(Also, where does Mok get all this futuristic equipment in a post-apocalyptic urban wasteland, especially if he’s a supposed has-been?)

Mok’s character also doesn’t have the kind of star quality or charisma one would expect from a futuristic rock god. He’s an obvious pastiche of several famous rock stars, but the idea of the character as a figure with this powerful draw, either in his past or in his present, just isn’t sold well. Lou Reed is a great musician, but the simple nature of Mok’s songs and his overwhelmingly obvious villainy drag the performance down

“My Name is Mok” is a sample from one of his music videos that appears in the middle of the film. Though the sequence is very impressive visually, the lyrics are a ham-fisted attempt to show how egotistical Mok is, and just come across just as grating. It’s also being difficult to believe that someone would become so popular based on just singing about himself, and insulting his audience.

Why, I'm the top, the point, the end
I'm more than a lover, more than a friend
I am the power of pure desire
My magic will take you higher
Than you've ever been before
So follow me beyond the door
Of the stupid hopes and dreams you've got
My name is Mok
Thanks a lot

Even worse is the other brief song sample, which is just Mok singing “Triumph (Triumph)/Triumph, triumph of the glory/Triumph of the glory of me” over and over. It’s beating viewers over the head with the character’s egotism, and in the process making his stardom less credible. Mok looks cool, but he never works as an effective antagonist or a charismatic “rock god”.

Much of Rock and Rule’s supporting cast consists of characters that are glaringly cartoonish in comparison to even the three leads. These comedic characters don’t balance well with the ones that are at least trying to be serious, and again, seem more like characters in children’s cartoons than the mature film this is pushed as.

Band member Stretch is particularly bad, so over-the-top that he gets his brain fried by losing at a video game, and is constantly afraid of Mok as if the star were a real dark wizard, even before he knows Mok is an actual villain. He might be meant to be some kind of kooky stoner, but it doesn’t really seem like it. The other “cartoony” member of Omar’s band, Dizzy, proves to be competent and intelligent besides his goofy appearance, but he’s really in the minority.

Mok’s henchmen, the bulldog-like Shlepper brothers, are the typical idiot minions, further cementing Mok as something akin to a bad children’s cartoon villain. The last part of the film tries to make them sympathetic, as Zip, the dumbest one, begins to question the rightness of what they’re doing.

Mok brushes him off, but Zip eventually sacrifices his own life to save the lead couple. Toad, the most aggressive brother, then kills Mok in retaliation. This provides character depth in principle, but the foreshadowing is so obvious and the scene comes so late in the film that it doesn’t work as well as it could. (There’s even an existing cut that has Zip surviving, making it all even more meaningless).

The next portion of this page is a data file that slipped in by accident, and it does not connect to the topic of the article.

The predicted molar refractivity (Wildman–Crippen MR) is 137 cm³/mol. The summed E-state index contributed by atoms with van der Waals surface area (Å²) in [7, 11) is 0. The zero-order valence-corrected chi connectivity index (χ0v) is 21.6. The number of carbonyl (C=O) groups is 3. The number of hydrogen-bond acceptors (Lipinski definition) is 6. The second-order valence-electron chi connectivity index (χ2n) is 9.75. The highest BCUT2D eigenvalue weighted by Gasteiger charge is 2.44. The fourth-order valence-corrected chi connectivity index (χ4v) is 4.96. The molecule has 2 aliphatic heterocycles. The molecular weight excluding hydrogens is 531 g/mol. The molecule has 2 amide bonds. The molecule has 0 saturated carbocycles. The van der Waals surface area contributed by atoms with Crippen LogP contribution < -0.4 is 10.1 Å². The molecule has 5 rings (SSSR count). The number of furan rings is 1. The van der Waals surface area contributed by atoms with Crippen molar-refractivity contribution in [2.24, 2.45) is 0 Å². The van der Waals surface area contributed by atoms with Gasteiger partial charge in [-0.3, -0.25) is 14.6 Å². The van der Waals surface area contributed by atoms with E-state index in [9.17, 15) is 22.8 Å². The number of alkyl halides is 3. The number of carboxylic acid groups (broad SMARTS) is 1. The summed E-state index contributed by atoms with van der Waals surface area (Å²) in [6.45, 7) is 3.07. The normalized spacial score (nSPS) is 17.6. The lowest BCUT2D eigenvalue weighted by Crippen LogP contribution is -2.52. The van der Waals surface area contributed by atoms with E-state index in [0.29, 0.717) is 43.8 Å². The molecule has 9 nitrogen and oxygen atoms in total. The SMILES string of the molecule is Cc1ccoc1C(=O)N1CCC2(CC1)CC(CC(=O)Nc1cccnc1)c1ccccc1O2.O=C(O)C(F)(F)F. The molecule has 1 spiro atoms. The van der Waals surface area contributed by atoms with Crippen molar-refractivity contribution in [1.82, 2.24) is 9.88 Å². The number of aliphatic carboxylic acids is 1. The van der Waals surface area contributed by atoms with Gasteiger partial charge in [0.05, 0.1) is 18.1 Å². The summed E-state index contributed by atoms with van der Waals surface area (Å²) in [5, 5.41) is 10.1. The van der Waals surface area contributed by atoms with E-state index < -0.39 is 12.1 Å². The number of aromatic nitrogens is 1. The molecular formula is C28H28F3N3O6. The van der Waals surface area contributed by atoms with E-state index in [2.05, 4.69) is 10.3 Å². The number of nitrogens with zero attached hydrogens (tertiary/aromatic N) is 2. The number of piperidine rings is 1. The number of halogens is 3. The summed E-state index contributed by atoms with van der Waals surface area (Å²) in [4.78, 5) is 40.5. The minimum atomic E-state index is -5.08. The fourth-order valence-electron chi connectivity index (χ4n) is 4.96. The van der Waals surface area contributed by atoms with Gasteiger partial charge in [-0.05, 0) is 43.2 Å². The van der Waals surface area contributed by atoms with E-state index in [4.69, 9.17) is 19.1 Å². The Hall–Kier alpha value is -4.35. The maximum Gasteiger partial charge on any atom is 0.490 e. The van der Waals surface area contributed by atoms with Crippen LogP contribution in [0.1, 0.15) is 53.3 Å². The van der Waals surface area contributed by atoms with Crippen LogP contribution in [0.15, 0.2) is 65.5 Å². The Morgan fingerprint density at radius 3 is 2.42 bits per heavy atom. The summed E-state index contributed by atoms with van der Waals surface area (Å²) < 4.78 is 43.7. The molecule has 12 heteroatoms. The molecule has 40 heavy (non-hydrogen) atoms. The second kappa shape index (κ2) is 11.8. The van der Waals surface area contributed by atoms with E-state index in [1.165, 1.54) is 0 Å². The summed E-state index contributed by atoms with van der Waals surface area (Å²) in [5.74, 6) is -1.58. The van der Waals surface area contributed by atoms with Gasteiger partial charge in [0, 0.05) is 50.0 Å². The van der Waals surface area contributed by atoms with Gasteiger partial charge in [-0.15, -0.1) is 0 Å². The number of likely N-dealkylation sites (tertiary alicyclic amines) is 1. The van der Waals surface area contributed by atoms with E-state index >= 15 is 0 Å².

The film also doesn’t put much effort into developing a new world. The animal-people are basically just funny-looking humans, without any new patterns or culture. The presence of normal rats, cats and dogs, while possible, further makes it look like no effort was put into the setting (Omar also makes joking reference to a pet gerbil), as does the inconsistent naming styles (although “Dizzy” is shown to be a nickname).

The plot has several odd moments and sidetracks. The worst one involves a botched attempt to summon the demon in “Nuke York”, and the failure leads Mok and his crew to return to the original setting of Ohmtown, where the climax occurs. Not only do the characters end up right back where they started, but it’s very hard to believe that Mok could get another venue booked after the catastrophe the first concert was.  This part is nothing more than padding.

There’s also this weird bunch of scenes that seems like the writers forgot to put something in somewhere. Angel almost escapes Mok by going out to a club with the Shlepper’s little sister, Cindy, and the band end up in the same place. Omar thinks he’s following Angel out of the club—and runs into what’s apparently Angel cuddling up to Mok and rejecting Omar, a nightmare come true. But it’s really only a hideous mutant named “What’s-Her-Face” whom Mok disguised as Angel, a truth that Omar does not see as he runs off.

Then, Omar and the boys somehow end up trapped in a giant ball of energy, with no explanation as to how it happened, or what the Angel-fakeout had to do with it. Angel agrees to work with Mok in exchange for their freedom, but this leaves the trio completely stoned out of their gourds, a callback to similar Magic Drug Balls seen earlier in the film.

Angel somehow does not recognize that they are drugged, acting as if Mok has performed something evil on them instead. (“What have you done to them?”, etc.) Then after Mok leaves, the blitzed Omar, Dizzy, and Stretch somehow make their way back to Ohmtown and get booked in their original club as the band “Omar and the Daycares”. They sing treacly songs until being electrocuted by a power surge and returning to normal. These events make so little sense, and have so little connection, it seems like there are things missing—or it is simply more padding.

The character designs of Rock and Rule also suffer from clashing styles. It’s good when members of a fantastical race don’t all look the same, but Rock and Rule takes this to excess. The designs are too radically different from each other, only unified by the principle that the more seriously the characters are meant to be taken, the more humanoid they are.